And, that is true regardless of the specific issues. For example, many Christians feel threatened by political and social issues. Of course, we should be civic-minded, responsible and prayerful. But, we should always approach the public arena from a victorious position, not a fearful or despairing one. After all, the ultimate outcome is not tentative or fragile.

In fact, the Psalmist said that God sits in the heavens, "laughing" at the futile strategies against Him and His people! (Psalms 2: 1 – 4) Part of the reason He laughs is that He is sitting in a high and unassailable place. And, He invites us to sit there with Him.

In the series which follows, we will examine together some of the crucial areas and challenges of life. We will look at things like our own familial relationships – spouses, parents, children, siblings, co-workers and neighbors.

We will examine ways to view our own heritage – even the uncle who was a horse thief – in a more positive way.

And, yes, we will look at how to victoriously navigate the political and social issues of our time.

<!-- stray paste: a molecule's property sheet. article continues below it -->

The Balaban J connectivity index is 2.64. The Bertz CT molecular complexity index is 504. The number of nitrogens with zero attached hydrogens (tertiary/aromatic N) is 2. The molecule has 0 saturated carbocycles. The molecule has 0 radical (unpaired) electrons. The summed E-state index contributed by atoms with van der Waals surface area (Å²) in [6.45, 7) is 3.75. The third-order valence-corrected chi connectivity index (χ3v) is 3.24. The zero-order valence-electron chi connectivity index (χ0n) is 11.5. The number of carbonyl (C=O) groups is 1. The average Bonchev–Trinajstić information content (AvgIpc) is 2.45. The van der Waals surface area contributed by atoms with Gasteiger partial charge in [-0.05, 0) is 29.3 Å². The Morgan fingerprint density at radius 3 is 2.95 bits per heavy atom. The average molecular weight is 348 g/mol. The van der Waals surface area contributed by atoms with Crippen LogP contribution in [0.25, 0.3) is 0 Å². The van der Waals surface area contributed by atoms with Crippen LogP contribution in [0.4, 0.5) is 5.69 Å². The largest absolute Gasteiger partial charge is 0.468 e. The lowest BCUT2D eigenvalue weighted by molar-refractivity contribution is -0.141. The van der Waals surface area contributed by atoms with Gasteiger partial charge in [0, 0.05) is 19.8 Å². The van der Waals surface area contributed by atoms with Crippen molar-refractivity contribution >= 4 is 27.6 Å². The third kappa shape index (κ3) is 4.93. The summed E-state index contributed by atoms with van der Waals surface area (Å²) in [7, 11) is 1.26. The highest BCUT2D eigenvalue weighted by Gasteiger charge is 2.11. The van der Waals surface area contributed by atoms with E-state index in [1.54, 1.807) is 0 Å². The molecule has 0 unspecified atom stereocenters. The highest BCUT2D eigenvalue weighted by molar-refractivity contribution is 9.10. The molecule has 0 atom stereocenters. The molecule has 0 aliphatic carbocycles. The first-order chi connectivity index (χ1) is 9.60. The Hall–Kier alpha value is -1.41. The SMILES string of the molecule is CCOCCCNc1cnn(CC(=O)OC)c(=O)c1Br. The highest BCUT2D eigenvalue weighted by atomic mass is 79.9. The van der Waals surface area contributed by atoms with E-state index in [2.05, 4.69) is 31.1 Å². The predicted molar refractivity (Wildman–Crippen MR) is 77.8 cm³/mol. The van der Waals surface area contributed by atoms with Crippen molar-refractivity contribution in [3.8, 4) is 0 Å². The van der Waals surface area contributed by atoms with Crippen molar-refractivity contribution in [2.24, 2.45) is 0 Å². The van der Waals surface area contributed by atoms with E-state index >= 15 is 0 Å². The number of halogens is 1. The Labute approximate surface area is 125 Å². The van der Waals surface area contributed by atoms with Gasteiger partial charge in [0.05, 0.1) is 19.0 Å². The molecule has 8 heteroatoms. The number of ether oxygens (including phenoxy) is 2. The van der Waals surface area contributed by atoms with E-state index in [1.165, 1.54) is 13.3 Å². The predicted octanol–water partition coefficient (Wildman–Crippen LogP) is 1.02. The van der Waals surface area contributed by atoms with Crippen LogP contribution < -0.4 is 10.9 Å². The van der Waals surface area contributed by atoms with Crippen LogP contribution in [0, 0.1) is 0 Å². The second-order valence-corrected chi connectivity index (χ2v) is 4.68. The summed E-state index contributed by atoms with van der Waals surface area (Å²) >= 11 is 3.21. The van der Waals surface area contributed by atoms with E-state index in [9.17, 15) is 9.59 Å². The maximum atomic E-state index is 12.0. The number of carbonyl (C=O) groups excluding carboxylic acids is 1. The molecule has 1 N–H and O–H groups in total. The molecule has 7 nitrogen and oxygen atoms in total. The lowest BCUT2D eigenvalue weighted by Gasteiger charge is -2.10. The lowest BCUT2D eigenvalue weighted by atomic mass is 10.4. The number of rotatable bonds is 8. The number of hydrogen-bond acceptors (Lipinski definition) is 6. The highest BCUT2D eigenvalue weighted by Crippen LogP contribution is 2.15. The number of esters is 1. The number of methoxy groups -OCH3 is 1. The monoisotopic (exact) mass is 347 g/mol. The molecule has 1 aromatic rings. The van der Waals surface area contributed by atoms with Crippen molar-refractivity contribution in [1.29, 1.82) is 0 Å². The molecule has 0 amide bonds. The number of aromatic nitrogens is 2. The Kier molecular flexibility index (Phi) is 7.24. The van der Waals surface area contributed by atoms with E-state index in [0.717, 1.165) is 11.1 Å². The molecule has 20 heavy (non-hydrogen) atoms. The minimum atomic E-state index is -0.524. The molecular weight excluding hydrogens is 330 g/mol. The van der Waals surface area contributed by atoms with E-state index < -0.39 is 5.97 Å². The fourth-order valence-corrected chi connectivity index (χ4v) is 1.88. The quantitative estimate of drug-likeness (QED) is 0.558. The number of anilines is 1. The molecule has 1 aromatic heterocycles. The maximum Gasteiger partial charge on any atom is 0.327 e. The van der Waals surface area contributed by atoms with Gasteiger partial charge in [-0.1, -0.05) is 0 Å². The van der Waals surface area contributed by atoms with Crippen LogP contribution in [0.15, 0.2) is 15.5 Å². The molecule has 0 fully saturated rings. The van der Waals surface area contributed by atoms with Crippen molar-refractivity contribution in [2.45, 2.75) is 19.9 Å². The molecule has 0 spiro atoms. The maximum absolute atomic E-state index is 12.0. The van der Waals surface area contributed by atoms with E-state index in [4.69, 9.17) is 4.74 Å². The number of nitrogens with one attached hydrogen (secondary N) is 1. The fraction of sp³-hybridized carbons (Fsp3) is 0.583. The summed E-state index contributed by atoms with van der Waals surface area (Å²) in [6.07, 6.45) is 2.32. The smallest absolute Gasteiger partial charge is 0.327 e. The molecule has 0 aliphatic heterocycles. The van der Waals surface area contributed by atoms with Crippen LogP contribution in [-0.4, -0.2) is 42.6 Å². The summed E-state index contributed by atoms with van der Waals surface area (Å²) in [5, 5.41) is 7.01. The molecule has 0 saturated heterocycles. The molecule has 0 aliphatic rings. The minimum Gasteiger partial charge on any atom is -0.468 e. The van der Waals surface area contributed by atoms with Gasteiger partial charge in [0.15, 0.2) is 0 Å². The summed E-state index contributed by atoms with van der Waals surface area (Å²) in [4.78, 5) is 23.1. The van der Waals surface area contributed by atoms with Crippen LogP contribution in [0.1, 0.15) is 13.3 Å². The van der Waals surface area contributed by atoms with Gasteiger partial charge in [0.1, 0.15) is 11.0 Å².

You are invited to write to me – edchinn@mac.com – to ask questions, share your own experiences or challenge what I've said. Perhaps our "conversation" will help all of us to gain new eyes.

When we're finished, you may not be able to see oil underground, but perhaps you will see the buried treasure lying just below the surface of your life.


The Power of Your Story

Some people love stories as long as they belong to someone else. They are simply too scandalized by their own life and heritage.

byEd Chinn

Many people consider Ernest Hemingway to be the gold standard for fiction. One of the distinctives of his writing is simple and clear prose. Friends, who knew how much he despised flabby and florid writing, once challenged him to write a story using only six words.